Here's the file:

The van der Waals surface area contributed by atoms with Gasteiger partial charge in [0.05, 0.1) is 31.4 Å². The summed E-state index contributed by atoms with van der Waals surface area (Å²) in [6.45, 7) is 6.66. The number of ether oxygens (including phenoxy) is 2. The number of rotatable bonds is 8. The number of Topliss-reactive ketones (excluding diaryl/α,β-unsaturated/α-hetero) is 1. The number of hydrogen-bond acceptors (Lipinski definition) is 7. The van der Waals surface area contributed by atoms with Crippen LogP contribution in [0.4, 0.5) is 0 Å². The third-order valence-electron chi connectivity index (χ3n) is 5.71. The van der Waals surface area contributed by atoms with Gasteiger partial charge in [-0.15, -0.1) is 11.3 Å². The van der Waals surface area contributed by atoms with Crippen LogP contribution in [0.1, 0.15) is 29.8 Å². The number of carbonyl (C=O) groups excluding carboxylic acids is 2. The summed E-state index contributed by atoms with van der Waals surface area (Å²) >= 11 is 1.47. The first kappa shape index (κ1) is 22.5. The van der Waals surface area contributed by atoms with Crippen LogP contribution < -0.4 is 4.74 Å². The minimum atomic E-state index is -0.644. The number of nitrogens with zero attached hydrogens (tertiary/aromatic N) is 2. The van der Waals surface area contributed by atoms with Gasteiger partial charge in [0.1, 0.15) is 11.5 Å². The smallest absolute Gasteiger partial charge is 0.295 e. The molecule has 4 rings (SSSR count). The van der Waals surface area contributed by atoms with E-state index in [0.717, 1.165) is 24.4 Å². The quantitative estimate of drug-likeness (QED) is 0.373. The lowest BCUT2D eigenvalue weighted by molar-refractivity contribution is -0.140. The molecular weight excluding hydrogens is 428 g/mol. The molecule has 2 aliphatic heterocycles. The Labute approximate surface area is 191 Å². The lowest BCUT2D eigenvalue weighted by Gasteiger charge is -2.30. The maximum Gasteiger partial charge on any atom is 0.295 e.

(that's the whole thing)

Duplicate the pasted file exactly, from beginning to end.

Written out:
The van der Waals surface area contributed by atoms with Gasteiger partial charge in [0.05, 0.1) is 31.4 Å². The summed E-state index contributed by atoms with van der Waals surface area (Å²) in [6.45, 7) is 6.66. The number of ether oxygens (including phenoxy) is 2. The number of rotatable bonds is 8. The number of Topliss-reactive ketones (excluding diaryl/α,β-unsaturated/α-hetero) is 1. The number of hydrogen-bond acceptors (Lipinski definition) is 7. The van der Waals surface area contributed by atoms with Crippen LogP contribution in [0.4, 0.5) is 0 Å². The third-order valence-electron chi connectivity index (χ3n) is 5.71. The van der Waals surface area contributed by atoms with Gasteiger partial charge in [-0.15, -0.1) is 11.3 Å². The van der Waals surface area contributed by atoms with Crippen LogP contribution in [0.1, 0.15) is 29.8 Å². The number of carbonyl (C=O) groups excluding carboxylic acids is 2. The summed E-state index contributed by atoms with van der Waals surface area (Å²) >= 11 is 1.47. The first kappa shape index (κ1) is 22.5. The van der Waals surface area contributed by atoms with Crippen LogP contribution < -0.4 is 4.74 Å². The minimum atomic E-state index is -0.644. The number of nitrogens with zero attached hydrogens (tertiary/aromatic N) is 2. The van der Waals surface area contributed by atoms with Gasteiger partial charge in [0.1, 0.15) is 11.5 Å². The smallest absolute Gasteiger partial charge is 0.295 e. The molecule has 4 rings (SSSR count). The van der Waals surface area contributed by atoms with E-state index in [0.717, 1.165) is 24.4 Å². The quantitative estimate of drug-likeness (QED) is 0.373. The lowest BCUT2D eigenvalue weighted by molar-refractivity contribution is -0.140. The molecular weight excluding hydrogens is 428 g/mol. The molecule has 2 aliphatic heterocycles. The Labute approximate surface area is 191 Å². The lowest BCUT2D eigenvalue weighted by Gasteiger charge is -2.30. The maximum Gasteiger partial charge on any atom is 0.295 e.